Journal of Physics A Mathematical and Theoretical 12/2014; 48(19). DOI:10.1088/1751-8113/48/19/195204 · 1.69 Impact Factor
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    Daniel Law, Jennie D'Ambroise, Panayotis G. Kevrekidis, Detlef Kip
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    ABSTRACT: In the present paper we consider nonlinear dimers and trimers (more generally, oligomers) embedded within a linear Schr{\"o}dinger lattice where the nonlinear sites are of saturable type. We examine the stationary states of such chains in the form of plane waves, and analytically compute their reflection and transmission coefficients through the nonlinear oligomer, as well as the corresponding rectification factors which clearly illustrate the asymmetry between left and right propagation in such systems. We examine not only the existence but also the dynamical stability of the plane wave states. Lastly, we generalize our numerical considerations to the more physically relevant case of Gaussian initial wavepackets and confirm that the asymmetry in the transmission properties also persists in the case of such wavepackets.
    Photonics 12/2014; 1(4). DOI:10.3390/photonics1040390
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    ABSTRACT: We consider a two-dimensional (2D) generalization of a recently proposed model [Phys. Rev. E 88, 032905 (2013)], which gives rise to bright discrete solitons supported by the defocusing nonlinearity whose local strength grows from the center to the periphery. We explore the 2D model starting from the anti-continuum (AC) limit of vanishing coupling. In this limit, we can construct a wide variety of solutions including not only single-site excitations, but also dipole and quadrupole ones. Additionally, two separate families of solutions are explored: the usual "extended" unstaggered bright solitons, in which all sites are excited in the AC limit, with the same sign across the lattice (they represent the most robust states supported by the lattice, their 1D counterparts being what was considered as 1D bright solitons in the above-mentioned work), and the vortex cross, which is specific to the 2D setting. For all the existing states, we explore their stability (analytically, whenever possible). Typical scenarios of instability development are exhibited through direct simulations.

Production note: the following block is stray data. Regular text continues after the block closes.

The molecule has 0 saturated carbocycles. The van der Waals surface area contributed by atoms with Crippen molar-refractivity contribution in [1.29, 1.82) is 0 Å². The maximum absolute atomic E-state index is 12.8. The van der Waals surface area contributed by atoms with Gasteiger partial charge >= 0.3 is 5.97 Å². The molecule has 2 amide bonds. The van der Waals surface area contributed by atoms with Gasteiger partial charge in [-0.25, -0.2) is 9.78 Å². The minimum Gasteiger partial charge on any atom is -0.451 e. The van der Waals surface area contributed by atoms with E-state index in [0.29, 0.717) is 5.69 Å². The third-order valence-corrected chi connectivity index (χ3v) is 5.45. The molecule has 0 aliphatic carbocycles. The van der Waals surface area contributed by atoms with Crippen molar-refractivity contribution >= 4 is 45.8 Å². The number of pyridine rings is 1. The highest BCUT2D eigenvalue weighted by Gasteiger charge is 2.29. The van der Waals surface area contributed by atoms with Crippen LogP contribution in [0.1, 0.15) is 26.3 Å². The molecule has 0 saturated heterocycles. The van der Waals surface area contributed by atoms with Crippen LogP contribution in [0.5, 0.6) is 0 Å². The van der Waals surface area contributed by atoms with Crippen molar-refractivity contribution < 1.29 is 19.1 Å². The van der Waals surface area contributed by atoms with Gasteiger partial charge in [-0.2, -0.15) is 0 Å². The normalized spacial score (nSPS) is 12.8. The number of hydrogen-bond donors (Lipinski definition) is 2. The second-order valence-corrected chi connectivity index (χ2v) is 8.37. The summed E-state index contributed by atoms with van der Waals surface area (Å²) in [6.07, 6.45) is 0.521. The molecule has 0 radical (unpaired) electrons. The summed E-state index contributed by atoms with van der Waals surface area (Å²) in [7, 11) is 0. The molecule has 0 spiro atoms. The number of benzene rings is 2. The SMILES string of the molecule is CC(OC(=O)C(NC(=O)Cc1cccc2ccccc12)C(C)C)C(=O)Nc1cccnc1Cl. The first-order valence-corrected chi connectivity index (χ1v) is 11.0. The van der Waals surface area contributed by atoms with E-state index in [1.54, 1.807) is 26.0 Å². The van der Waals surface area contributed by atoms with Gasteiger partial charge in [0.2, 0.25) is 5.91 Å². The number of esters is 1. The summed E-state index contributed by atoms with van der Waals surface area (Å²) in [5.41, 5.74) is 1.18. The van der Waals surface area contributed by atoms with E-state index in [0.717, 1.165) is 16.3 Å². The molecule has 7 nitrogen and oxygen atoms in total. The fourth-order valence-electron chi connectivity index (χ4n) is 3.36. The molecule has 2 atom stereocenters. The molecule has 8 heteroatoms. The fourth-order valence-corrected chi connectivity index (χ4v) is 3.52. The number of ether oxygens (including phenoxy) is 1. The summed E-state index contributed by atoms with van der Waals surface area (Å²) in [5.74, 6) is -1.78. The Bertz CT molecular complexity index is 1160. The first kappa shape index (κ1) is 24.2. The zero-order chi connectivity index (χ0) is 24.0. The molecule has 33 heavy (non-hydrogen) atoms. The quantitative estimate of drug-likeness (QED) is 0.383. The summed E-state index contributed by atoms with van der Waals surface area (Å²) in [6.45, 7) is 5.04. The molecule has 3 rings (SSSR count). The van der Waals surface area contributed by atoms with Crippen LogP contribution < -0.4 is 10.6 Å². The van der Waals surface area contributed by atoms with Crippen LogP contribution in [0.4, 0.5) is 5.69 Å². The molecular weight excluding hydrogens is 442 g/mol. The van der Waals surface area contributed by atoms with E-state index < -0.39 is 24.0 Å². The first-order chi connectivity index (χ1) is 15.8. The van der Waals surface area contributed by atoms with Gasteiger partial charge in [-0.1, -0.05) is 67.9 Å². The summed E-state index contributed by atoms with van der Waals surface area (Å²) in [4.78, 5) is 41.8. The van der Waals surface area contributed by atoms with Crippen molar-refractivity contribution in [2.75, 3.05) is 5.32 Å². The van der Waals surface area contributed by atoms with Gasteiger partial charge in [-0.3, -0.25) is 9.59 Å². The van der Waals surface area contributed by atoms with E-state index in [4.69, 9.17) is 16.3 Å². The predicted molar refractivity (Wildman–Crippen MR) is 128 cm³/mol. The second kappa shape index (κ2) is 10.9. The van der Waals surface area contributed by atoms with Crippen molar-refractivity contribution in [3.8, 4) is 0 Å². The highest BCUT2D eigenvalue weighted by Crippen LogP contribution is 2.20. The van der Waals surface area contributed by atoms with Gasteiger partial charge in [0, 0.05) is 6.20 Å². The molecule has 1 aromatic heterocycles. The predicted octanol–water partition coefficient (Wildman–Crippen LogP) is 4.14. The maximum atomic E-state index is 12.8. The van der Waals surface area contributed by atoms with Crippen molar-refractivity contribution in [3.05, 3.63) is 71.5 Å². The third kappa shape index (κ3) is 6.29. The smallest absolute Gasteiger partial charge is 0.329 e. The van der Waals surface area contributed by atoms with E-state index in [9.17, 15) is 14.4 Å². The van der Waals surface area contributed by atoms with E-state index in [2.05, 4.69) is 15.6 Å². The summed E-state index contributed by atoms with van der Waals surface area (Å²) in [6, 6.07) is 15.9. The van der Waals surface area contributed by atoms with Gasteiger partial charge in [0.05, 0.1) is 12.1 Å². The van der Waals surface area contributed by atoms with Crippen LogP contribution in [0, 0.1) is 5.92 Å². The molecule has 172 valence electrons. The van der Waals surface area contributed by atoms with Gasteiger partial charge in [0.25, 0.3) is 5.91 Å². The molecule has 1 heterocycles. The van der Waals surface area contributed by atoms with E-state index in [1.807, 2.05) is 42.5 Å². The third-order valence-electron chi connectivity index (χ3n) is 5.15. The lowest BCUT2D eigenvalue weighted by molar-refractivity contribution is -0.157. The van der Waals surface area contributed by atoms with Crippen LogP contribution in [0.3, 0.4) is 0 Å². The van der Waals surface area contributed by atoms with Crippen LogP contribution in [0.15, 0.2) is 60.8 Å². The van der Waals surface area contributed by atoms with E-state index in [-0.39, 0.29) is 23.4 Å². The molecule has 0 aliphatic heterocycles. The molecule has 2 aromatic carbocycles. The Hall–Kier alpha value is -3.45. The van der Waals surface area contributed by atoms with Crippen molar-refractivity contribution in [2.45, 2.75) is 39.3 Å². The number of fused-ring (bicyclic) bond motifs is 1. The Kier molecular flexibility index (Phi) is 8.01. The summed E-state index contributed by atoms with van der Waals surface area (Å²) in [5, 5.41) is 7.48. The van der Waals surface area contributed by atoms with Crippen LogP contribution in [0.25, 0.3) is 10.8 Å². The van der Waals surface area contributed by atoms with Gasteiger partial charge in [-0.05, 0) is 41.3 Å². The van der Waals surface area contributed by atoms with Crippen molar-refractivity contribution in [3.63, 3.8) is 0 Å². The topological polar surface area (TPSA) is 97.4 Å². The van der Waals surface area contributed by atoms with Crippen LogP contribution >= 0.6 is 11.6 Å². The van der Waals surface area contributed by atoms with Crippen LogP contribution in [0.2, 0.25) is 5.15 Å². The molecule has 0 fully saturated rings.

Physical Review E 12/2014; 91(4). DOI:10.1103/PhysRevE.91.043201 · 2.33 Impact Factor